We did not find the time long, for two passionate lovers find plenty to talk about since their talk is of themselves. And besides our caresses, renewed again and again, there was something so mysterious and solemn in our situation that our souls and our senses were engaged the whole time.

After a supper which would have pleased a Lucullus, we spent twelve hours in giving each other proofs, of our passionate love, sleeping after our amorous struggles, and waking only to renew the fight. The next day we rose to refresh ourselves, and after a good dinner, mashed down by some excellent Burgundy, we went to bed again; but at four the country-woman came to tell us that the lay-sisters would arrive about six. We had nothing now to look for in the future, the die was cast, and we began our farewell caresses. I sealed the last with my blood. My first M---- M---- had seen it, and my second rightly saw it also. She was frightened, but I calmed her fears. I then rose, and taking a roll containing fifty louis I begged her to keep them for me, promising to come for them in two years, and take them from her hands through the grating of her terrible prison. She spent the last quarter of an hour in tears, and mine were only restrained lest I should add to her grief. I cut off a piece of her fleece and a lock of her beautiful hair, promising her always to bear them next my heart.

I left her, telling the country-woman that she should see me again the next day, and I went to bed as soon as I got home. Next morning I was on the way to Chamberi. At a quarter of a league's distance from Aix I saw my angel slowly walking along. As soon as the lay- sisters were near enough they asked an alms in the name of God. I gave them a Louis, but my saint did not look at me.

With a broken heart I went to the good countrywoman, who told me that M---- M---- had gone at day-break, bidding her to remind me of the convent grating. I kissed the Worthy woman, and I gave her nephew all the loose silver I had about me, and returning to the inn I had my luggage put on to the carriage, and would have started that moment if I had had any horses. But I had two hours to wait, and I went and bade the marquis farewell. He was out, but his mistress was in the room by herself. On my telling her of my departure, she said,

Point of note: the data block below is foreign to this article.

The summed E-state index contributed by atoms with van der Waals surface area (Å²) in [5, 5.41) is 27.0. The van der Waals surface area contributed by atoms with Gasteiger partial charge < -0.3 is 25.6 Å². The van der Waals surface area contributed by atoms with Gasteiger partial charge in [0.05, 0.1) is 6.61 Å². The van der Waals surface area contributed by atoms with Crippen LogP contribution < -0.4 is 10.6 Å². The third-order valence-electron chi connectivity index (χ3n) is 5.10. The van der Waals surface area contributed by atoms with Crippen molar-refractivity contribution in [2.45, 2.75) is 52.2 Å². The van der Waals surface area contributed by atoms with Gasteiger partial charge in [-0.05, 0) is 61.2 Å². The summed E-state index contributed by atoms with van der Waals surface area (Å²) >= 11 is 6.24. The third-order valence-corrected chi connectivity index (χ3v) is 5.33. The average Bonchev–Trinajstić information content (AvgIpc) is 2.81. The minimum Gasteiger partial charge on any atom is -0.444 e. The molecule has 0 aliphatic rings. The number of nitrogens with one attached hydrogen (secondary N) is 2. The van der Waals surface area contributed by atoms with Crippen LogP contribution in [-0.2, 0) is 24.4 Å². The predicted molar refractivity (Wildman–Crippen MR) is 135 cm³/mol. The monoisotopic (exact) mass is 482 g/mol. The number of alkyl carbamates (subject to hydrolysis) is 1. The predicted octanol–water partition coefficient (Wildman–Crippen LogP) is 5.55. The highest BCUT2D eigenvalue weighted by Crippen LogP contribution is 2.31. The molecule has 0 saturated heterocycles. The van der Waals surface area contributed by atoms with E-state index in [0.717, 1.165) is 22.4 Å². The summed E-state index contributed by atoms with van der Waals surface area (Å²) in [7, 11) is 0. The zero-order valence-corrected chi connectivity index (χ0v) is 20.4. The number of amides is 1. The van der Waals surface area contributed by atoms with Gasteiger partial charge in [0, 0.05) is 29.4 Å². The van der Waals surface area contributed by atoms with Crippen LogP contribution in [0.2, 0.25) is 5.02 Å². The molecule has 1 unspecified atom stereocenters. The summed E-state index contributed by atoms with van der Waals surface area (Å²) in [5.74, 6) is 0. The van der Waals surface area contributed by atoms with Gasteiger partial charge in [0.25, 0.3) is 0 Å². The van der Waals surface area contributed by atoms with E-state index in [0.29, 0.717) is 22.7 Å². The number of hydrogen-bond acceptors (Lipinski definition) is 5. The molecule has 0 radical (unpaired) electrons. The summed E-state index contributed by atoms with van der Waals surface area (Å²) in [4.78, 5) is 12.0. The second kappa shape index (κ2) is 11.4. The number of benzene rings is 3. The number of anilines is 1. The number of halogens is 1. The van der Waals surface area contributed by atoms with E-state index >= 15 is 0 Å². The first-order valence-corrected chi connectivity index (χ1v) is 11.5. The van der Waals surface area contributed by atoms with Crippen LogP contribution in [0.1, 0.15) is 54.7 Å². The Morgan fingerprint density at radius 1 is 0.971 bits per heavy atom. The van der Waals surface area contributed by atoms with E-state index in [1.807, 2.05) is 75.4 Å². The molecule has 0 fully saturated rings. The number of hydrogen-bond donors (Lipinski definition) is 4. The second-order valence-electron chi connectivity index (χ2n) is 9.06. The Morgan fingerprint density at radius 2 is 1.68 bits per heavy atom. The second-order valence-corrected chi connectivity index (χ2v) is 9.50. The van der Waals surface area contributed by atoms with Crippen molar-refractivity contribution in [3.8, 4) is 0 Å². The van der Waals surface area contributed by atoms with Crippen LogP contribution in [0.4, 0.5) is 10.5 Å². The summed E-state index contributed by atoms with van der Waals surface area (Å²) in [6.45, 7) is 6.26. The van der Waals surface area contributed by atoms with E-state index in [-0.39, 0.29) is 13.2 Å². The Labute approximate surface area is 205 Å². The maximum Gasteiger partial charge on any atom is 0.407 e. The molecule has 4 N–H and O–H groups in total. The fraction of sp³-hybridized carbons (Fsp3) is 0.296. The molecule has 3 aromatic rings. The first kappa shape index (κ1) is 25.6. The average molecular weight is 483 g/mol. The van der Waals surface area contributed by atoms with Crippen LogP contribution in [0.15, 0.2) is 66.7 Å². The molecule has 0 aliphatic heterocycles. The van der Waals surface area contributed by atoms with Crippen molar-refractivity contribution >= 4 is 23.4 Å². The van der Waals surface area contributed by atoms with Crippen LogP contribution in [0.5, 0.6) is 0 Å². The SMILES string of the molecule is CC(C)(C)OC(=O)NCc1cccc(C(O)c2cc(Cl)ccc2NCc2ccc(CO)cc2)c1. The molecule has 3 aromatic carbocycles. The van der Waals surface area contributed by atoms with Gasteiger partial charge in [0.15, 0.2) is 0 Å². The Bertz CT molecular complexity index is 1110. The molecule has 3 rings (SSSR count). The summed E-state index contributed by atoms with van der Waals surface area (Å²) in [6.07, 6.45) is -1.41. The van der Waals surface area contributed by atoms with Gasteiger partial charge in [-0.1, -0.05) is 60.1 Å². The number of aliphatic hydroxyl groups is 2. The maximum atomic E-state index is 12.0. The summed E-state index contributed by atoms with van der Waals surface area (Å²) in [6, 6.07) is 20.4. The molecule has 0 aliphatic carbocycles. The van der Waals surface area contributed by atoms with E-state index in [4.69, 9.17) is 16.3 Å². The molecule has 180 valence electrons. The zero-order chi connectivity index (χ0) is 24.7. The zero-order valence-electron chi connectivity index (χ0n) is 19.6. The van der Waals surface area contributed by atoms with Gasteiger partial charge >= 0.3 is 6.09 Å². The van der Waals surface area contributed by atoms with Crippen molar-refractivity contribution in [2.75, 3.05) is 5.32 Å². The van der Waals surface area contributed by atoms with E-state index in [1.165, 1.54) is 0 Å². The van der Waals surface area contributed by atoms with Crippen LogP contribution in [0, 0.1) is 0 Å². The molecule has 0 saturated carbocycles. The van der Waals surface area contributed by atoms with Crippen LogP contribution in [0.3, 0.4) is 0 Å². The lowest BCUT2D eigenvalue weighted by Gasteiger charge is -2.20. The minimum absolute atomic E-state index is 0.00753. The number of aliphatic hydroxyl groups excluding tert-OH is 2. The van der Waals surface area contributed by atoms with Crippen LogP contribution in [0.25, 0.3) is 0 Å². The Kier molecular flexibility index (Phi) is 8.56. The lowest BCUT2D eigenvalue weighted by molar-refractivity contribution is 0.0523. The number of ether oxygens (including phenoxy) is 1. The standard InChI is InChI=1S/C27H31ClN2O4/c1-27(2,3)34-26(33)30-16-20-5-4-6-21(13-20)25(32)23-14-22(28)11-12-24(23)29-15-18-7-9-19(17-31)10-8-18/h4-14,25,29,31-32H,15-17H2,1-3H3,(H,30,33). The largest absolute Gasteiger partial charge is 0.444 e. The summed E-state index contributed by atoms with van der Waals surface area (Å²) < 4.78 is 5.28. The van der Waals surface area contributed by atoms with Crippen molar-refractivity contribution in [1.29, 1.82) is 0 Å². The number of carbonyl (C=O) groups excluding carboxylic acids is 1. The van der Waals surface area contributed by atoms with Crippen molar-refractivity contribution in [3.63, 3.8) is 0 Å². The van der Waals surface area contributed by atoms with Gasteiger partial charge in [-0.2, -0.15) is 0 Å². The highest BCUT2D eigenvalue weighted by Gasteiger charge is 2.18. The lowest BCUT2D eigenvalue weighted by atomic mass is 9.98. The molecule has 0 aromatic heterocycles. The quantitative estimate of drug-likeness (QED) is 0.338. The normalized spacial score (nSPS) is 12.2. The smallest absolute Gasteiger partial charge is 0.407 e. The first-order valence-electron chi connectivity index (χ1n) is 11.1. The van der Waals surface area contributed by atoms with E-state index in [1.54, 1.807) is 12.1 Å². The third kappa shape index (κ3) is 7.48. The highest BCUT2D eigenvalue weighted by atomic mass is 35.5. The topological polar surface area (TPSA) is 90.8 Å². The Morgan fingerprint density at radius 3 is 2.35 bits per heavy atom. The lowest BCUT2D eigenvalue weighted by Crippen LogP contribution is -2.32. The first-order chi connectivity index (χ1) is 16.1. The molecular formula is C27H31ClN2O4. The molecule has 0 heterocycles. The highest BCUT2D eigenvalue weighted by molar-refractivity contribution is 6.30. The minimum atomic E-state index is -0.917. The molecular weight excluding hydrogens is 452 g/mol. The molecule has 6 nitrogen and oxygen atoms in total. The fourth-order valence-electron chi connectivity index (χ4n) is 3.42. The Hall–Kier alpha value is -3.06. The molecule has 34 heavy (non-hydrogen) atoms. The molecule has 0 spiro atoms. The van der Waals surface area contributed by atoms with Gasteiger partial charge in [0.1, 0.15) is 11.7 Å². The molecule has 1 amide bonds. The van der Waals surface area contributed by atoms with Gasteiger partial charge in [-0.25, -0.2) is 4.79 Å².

"Don't go, stay with me a couple of days longer."

"I feel the honour you are conferring on me, but business of the greatest importance obliges me to be gone forthwith."

"Impossible," said the lady, as she went to a glass the better to lace herself, shewing me a superb breast. I saw her design, but I determined to baulk her. She then put one foot upon a couch to retie her garter, and when she put up the other foot I saw beauties more enticing than Eve's apple. It was nearly all up with me, when the marquis came in. He proposed a little game of quinze, and his mistress asked me to be her partner. I could not escape; she sat next to me, and I had lost forty Louis by dinner-time.

"I owe you twenty," said the lady, as we were going down.

At dessert Le Duc came to tell me that my carriage was at the door, and I got up, but under the pretence of paying me the twenty louis the marquis's mistress made me come with her to her room.

When we were there she addressed me in a serious and supplicating voice, telling me that if I went she would be dishonoured, as everybody knew that she had engaged to make me stay.

"Do I look worthy of contempt?" said she, making me sit down upon the sofa.

Then with a repetition of her tactics in the morning she contrived that I should see everything. Excited by her charms I praised her beauties, I kissed, I touched; she let herself fall on me, and looked radiant when her vagrant hand found palpable proof of her powers of attraction.

"I promise to be yours to-morrow, wait till then."

Not knowing how to refuse, I said I would keep her to her word, and would have my horses taken out. Just then the marquis came in, saying he would give me my revenge and without answering I went downstairs as if to come back again, but I ran out of the inn, got into my carriage, and drove off, promising a good fee to the postillion if he would put his horses at a gallop. to tell me that my carriage was at the door, and I got up, but under the pretence of paying me the twenty louis the marquis's mistress made me come with her to her room.

Memoirs of Casanova Volume 3e With Voltaire

Memoirs of Jacques Casanova

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